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The right time?


One of the things that has been so sorely lacking in our ministry since the covid setback is people getting baptized. I shared this concern with the elders at a recent meeting and we decided to have me teach a class on baptism starting in July. Baptism is one of two ordinances that we practice as a church. It was part of Jesus’s instruction before He left this world when He spoke in Matthew’s gospel these words, “All authority in heaven and on earth has been given to me. Therefore go and make disciples of all nations, baptizing them in the name of the Father and of the Son and of the Holy Spirit, and teaching them to obey everything I have commanded you. And surely I am with you always, even to the end of the age”, (Matt. 28:18-20 NIV). Jesus very much accentuates baptism as part of the discipleship process and so it should be something that is highlighted and encouraged in the life of the local church. Baptism doesn’t save a person, but it is a testimony that they have been born again by faith in the Lord Jesus Christ.

One of the amazing examples of baptism is seen in the conversion of Cornelius’s family and friends in Acts 10. This is really the first time when a mass of Gentiles gets saved through the preaching of the gospel of Jesus Christ. Remember in this passage not only did the Jewish brethren hear the Gentiles speaking in tongues, but they also heard them declaring the excellence and majesty of the living God of the universe. We read, “For they heard them speaking in tongues and praising God. Then Peter said, “Can anyone keep these people from being baptized with water? They have received the Holy Spirit just as we have.” So, he ordered that they be baptized in the name of Jesus Christ. Then they asked Peter to stay with them a few more days,” (Acts 10:46-48 NIV). One of the first things that Peter declared here is that the new converts to Jesus Christ should be baptized. It’s important to note that they didn’t have to go through a membership class or receive instruction on what baptism meant. Baptism is a public declaration of our conversion and should occur, for believing adults or children, as soon as possible after our salvation. God had clearly accepted the Gentiles into His family of faith and their baptism would be evidence of their new experience and testimony of their faith in Jesus Christ. How good it is for us that the grace of God gives us the ordinance of baptism to declare what God has done for us and in us.

It’s very important to note that the Gentile believers were baptized, not circumcised. If circumcision had been required, then Christianity would simply have become a sect of Judaism with another ritual added for Gentiles. I imagine that Peter was very astonished afterward when he reflected on all the things that had taken place. I’ll repeat again what I stated earlier that water baptism does not make us saved, it demonstrates the fact that we have placed our faith in the death, burial, and resurrection of the Lord Jesus Christ as the basis of our salvation. It’s interesting that Peter stayed in Caesarea for a discipleship ministry after the believers were baptized. Baptism definitely is a part of discipleship, but discipleship does not end with baptism. Not only did Peter oversee the baptismal service, but he then proceeded to teach them the Word of God, as he had been instructed by the Lord Jesus Christ.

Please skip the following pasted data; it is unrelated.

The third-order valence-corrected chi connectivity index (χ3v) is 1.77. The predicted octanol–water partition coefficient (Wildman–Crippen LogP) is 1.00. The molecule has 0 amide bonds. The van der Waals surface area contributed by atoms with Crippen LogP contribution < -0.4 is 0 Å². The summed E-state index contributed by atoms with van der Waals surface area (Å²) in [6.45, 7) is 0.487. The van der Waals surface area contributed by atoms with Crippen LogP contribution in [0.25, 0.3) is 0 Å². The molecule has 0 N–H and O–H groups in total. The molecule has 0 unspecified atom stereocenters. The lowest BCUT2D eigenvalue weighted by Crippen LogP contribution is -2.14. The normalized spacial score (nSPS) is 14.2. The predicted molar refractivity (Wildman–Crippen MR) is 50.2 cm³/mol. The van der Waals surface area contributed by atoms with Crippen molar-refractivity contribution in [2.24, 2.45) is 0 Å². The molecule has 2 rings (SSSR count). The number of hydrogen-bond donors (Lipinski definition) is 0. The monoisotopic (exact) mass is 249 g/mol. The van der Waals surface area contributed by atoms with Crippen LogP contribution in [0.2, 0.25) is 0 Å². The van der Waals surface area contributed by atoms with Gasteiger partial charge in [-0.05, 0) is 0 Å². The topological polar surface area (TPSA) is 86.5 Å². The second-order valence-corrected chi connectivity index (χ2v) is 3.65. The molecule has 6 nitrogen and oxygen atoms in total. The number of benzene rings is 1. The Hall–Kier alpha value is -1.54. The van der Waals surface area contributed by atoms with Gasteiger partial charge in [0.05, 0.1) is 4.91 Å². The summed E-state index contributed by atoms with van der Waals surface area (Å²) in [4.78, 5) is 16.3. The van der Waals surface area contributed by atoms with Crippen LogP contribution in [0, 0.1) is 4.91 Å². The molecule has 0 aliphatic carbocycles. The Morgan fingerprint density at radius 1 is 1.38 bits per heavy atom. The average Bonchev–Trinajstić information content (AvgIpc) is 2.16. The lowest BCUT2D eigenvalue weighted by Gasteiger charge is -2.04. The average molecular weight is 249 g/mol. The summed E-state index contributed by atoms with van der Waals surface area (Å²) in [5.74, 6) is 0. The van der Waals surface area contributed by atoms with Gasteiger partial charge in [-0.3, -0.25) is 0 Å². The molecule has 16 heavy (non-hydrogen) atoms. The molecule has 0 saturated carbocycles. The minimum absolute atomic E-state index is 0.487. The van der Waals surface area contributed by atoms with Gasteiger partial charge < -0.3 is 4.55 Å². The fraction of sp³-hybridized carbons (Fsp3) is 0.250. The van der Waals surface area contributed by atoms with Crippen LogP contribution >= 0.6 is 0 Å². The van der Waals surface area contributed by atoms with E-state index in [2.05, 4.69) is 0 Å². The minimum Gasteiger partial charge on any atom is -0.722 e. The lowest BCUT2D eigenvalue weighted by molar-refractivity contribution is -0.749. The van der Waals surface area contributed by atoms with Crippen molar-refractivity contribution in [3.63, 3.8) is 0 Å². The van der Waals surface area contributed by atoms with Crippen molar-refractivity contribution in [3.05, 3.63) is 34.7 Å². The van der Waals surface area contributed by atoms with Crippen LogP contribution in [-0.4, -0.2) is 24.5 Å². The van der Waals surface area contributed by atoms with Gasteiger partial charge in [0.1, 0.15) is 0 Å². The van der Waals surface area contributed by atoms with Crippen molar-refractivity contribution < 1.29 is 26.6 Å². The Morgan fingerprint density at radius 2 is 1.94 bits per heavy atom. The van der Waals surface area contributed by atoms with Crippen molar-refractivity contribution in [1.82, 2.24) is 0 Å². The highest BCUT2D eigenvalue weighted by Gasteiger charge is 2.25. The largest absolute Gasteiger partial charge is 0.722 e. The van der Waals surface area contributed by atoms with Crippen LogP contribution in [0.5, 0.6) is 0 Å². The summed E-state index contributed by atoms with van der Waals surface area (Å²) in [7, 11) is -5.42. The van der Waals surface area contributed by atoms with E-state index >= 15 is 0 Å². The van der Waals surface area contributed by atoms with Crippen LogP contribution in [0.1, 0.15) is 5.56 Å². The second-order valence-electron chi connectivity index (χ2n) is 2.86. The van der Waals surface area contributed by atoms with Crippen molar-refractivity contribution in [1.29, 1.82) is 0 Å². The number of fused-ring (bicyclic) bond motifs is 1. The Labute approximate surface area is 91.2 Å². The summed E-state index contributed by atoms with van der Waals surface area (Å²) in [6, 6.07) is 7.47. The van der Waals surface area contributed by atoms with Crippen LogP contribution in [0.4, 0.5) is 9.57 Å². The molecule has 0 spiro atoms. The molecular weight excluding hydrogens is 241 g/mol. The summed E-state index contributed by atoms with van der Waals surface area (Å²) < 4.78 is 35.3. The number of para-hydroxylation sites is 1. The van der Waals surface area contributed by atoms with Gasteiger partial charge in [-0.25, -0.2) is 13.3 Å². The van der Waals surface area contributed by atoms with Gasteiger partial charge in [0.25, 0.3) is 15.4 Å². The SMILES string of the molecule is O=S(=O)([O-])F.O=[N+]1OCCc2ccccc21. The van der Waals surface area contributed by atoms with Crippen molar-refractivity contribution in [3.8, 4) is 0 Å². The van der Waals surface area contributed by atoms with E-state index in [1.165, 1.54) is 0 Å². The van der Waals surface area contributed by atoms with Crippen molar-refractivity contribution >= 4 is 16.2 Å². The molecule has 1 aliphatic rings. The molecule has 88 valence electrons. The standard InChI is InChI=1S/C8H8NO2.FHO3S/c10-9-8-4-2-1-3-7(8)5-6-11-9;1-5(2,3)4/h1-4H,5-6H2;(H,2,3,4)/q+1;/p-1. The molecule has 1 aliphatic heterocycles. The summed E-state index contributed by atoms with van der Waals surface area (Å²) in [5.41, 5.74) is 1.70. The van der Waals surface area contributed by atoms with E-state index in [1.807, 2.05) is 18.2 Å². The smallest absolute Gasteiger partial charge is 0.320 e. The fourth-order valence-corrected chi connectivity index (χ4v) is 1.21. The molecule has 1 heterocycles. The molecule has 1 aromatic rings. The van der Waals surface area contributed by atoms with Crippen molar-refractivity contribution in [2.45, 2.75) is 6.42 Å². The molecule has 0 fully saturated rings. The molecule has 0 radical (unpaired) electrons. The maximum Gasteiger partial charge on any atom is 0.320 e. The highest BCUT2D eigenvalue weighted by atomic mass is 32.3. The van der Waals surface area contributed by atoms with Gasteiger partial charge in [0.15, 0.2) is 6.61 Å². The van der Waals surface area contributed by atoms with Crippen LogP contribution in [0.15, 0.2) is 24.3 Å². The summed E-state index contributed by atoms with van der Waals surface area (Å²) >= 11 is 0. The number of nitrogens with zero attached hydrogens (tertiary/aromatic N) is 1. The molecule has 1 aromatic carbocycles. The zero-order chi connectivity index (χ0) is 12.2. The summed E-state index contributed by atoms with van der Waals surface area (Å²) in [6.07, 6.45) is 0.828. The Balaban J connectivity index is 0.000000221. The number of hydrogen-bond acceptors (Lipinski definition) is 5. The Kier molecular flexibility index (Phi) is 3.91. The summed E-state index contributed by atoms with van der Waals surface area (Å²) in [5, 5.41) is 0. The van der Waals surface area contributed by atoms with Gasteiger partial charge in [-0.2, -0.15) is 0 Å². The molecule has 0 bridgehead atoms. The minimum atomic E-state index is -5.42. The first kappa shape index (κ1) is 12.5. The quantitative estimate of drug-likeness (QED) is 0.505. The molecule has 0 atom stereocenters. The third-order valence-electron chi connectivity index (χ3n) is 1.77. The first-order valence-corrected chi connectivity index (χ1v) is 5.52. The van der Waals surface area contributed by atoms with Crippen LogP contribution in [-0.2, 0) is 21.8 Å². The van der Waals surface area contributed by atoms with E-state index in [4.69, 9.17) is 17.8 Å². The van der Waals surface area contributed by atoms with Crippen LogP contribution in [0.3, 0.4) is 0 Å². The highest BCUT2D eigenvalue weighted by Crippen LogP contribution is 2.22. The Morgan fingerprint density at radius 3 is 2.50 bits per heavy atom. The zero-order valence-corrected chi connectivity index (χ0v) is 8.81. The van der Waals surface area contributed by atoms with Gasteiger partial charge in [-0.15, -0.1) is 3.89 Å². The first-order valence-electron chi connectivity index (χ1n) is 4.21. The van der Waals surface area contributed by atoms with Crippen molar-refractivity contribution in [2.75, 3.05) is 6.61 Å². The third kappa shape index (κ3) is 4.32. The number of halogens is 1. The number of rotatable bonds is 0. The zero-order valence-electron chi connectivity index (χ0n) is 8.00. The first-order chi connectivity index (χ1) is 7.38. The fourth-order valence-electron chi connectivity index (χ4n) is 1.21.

Remember Jesus’s direction to Peter to feed His sheep in the Gospel of John (John 21:15-19). In staying with the Gentile believers in Caesarea. Peter was confronting all his former prejudices when he stayed in the home of a Gentile, and he ate with them and learned that those who receive Jesus Christ and the Holy Spirit still need further ministry in the Word. Jesus had modeled this very same thing in John 4 after leading the Samaritans into a personal relationship with Himself, then staying for several days to minister and disciple them. One of the sure proofs that we are moving forward in our spiritual lives is when we have a deep desire to understand the things of God and a larger acquaintance with the love and work of our Savior. All are demonstrated by the step of obedience in being baptized.

I don’t know how God takes the simple words of people to transform another person’s heart and life through the Holy Spirit into a child of God, but I’m thankful that He does. I’m also aware that when we are used as an instrument in God’s hands, He also changes our hearts and gives us an enlarged vision of who He is and what He can do. You would think that everyone in the early church would be rejoicing over the fact that the gospel has started to make inroads into the Gentile world and that Cornelius and his family bore witness of their new faith experience by being baptized. Unfortunately for Peter that was not the case, as he was greatly challenged by the leaders of the church in Jerusalem in Acts 11 for going into the home of uncircumcised men and eating with them. But all that did was give Peter an opportunity to tell how God had led him to go into the home of Cornelius and see the amazing work that God was beginning to do. Aren’t you glad for Peter’s obedience to God’s call on his life? Let’s make sure that we are obeying the voice of our God and Savior, the Lord Jesus Christ, in the coming week.

In the King’s service,

Pastor Rich Sivo


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